Tex-Mex conjunto music is an integral part of the Texan music scene and accordionist Flaco Jiménez its most recognised exponent and export. The wider international audience discovered Jimenez’s talents via his participation on Ry Cooder’s 1976 opus, ‘Chicken Skin Music’, but fast forward twenty years and we find the accordion maestro as leader on a pair of original Sony recordings from the mid-late 1990s. In truth, they are a mixed affair and, for this writer at least, a tad formulaic. However, they do shed vital light on the bilingual culture that is an everyday part of life in the Lone Star state, and as such, reveal interesting musical hybrids that one may never have contemplated. This is illustrated on the self-titled 1996 album with the country-blues of the classic Hank Williams favourite, ‘Jealous heart’, which begins in English and then reverts to Spanish. Country flavours in Spanish? Why not, or should I say, por qué no?. The music is aimed squarely at an audience that likes its music on the rougher edged side, maybe in tandem with a burrito and beer and on that level, the music takes on rootsier forms as on the brisk tempo of, ‘El Pesudo’, complete with joint harmony vocals. This writer was somewhat less enamoured, however, with the rock-tinged and glossy production of, ‘Sepro Que Hell Yes!’, another fine example of Spanglish in the current vernacular. Best of all is reserved for the subtler and gentler waltz of, ‘Por Las Paradas’, where Jiménez’s ability to is in evidence.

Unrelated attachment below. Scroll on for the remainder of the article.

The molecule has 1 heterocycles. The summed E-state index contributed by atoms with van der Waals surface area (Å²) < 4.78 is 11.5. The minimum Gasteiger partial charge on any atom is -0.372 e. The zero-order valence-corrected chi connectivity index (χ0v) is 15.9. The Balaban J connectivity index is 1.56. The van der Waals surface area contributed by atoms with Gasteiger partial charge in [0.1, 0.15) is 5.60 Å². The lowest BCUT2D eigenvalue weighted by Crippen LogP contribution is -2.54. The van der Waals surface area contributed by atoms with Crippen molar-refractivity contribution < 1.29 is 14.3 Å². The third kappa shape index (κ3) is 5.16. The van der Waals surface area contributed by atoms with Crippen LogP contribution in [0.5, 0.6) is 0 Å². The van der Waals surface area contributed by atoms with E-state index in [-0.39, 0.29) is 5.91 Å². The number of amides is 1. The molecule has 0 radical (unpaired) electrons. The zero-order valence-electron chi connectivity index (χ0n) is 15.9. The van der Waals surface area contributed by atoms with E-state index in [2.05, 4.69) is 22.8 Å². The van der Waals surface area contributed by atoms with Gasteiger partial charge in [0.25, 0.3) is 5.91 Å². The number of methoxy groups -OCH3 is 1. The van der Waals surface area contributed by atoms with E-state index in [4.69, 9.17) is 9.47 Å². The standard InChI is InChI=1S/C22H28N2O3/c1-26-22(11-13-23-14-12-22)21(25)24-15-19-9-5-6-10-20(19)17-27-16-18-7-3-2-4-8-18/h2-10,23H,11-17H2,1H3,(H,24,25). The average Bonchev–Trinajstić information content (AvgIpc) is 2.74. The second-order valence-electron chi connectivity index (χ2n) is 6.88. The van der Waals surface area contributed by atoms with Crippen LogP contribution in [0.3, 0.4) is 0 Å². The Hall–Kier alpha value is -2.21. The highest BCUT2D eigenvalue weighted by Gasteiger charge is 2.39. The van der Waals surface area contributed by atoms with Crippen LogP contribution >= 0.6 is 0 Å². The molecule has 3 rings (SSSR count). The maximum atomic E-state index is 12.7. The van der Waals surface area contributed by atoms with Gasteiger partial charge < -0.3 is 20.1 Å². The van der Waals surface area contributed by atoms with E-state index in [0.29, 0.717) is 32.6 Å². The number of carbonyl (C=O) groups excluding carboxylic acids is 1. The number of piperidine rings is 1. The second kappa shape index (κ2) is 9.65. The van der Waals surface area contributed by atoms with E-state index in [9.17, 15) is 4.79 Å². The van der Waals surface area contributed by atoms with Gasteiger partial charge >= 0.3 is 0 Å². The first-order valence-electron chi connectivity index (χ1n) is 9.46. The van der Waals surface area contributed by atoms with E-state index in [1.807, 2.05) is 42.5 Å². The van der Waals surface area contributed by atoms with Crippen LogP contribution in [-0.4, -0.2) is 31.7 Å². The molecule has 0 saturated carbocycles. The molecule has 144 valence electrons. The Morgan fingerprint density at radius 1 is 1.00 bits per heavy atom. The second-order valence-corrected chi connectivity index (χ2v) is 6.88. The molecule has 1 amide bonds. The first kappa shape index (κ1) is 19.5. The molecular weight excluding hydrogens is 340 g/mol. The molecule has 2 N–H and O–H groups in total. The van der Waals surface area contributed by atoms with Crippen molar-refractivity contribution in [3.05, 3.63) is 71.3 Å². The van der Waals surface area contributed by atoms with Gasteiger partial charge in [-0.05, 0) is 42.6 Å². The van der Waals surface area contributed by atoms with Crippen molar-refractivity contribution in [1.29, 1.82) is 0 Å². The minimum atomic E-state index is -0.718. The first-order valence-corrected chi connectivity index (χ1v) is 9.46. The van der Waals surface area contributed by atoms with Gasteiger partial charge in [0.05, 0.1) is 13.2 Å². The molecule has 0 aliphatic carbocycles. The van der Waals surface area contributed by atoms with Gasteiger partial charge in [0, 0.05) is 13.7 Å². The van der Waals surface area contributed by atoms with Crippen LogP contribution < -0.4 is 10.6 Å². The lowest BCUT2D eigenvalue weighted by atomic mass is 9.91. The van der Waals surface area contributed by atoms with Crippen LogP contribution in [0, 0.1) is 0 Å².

Recorded in Austin, Texas, the second album is a far more cohesive offering and in, ‘Borracho #1’ (‘Number one drunk’), with most of the male musicians joining in on the catchiest of songs. Pan-Latin influences surface on the instrumental, ‘Tico Tico polka’ with the use of the bajo sexto made to sound like a tuba, and it should be remembered that Latin albums from the west coast and especially New York regularly found their way to Texas. Tito Puente was as well-known there as in the Big Apple. The simplicity of the message and sheer exuberance of the party atmosphere most certainly is communicated on the uplifting, ‘En Avión Hasta Acapulco’ (‘On a plane to Acapulco’), and a raucous journey that is likely to have been.
Not the very finest of Flaco Jiménez’s work which predates the 1990s, but nonetheless a fair representation of his craft and definitely worth a listen.